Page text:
Book Image

The Go Workshop

By : Delio D'Anna, Andrew Hayes, Sam Hennessy, Jeremy Leasor, Gobin Sougrakpam, Dániel Szabó
Book Image

The Go Workshop

By: Delio D'Anna, Andrew Hayes, Sam Hennessy, Jeremy Leasor, Gobin Sougrakpam, Dániel Szabó

Overview of this book

The Go Workshop will take the pain out of learning the Go programming language (also known as Golang). It is designed to teach you to be productive in building real-world software. Presented in an engaging, hands-on way, this book focuses on the features of Go that are used by professionals in their everyday work. Each concept is broken down, clearly explained, and followed up with activities to test your knowledge and build your practical skills. Your first steps will involve mastering Go syntax, working with variables and operators, and using core and complex types to hold data. Moving ahead, you will build your understanding of programming logic and implement Go algorithms to construct useful functions. As you progress, you'll discover how to handle errors, debug code to troubleshoot your applications, and implement polymorphism using interfaces. The later chapters will then teach you how to manage files, connect to a database, work with HTTP servers and REST APIs, and make use of concurrent programming. Throughout this Workshop, you'll work on a series of mini projects, including a shopping cart, a loan calculator, a working hours tracker, a web page counter, a code checker, and a user authentication system. By the end of this book, you'll have the knowledge and confidence to tackle your own ambitious projects with Go.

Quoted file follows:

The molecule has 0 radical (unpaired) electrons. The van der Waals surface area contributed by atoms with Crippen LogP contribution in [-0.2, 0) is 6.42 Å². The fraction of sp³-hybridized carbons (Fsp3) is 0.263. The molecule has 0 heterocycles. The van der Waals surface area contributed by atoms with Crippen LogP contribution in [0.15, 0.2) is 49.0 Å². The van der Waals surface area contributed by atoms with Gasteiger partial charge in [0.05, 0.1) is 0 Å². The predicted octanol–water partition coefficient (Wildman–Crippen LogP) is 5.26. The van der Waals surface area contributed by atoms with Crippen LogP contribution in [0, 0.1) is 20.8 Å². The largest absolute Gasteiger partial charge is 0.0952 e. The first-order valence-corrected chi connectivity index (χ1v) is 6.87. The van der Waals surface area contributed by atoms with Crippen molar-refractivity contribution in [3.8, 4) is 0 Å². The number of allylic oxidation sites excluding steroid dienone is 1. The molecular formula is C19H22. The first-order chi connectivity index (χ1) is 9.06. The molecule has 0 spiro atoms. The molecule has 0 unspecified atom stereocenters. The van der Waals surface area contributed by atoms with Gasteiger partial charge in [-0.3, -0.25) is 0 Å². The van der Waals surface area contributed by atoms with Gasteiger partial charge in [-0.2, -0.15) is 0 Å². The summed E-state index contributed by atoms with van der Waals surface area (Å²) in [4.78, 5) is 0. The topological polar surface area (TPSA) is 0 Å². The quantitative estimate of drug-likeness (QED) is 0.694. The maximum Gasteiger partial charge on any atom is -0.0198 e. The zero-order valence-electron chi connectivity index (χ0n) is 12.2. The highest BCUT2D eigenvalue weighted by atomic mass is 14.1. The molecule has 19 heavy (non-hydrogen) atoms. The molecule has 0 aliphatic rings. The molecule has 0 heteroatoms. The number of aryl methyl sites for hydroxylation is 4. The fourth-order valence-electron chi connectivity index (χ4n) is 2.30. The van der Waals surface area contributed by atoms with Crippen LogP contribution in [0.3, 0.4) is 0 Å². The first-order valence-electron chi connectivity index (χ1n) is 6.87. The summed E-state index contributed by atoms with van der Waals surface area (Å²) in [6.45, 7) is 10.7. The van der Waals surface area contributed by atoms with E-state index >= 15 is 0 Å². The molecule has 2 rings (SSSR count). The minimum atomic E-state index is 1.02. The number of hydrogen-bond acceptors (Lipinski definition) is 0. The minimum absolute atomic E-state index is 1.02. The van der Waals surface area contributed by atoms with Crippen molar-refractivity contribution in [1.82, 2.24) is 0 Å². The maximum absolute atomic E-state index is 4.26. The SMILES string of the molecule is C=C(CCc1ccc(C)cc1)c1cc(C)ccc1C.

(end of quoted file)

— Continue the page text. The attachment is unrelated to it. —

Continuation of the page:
Table of Contents (21 chapters)
Free Chapter
1. Variables and Operators
2. Logic and Loops


Reflection is the mechanism of inspecting code at runtime. Reflection is useful when you do not know or cannot guarantee the type of input for a function. In cases such as this, reflection can be used to inspect the type of the object and manipulate values of objects.

The Go reflect package gives you features to inspect and manipulate an object at runtime. It can be used not only for basic types such as int and string, but for inspecting slices, arrays, and structs as well.

Let's create a simple print() function to demonstrate how we can use reflection. We define a utility print function called MyPrint() that can print different types of objects. This is done by having an interface as an input to the function. Then, inside the function, we make use of the reflect package to alter the behavior according to the type of the input. Consider the following code:

package main
import (
type Animal struct...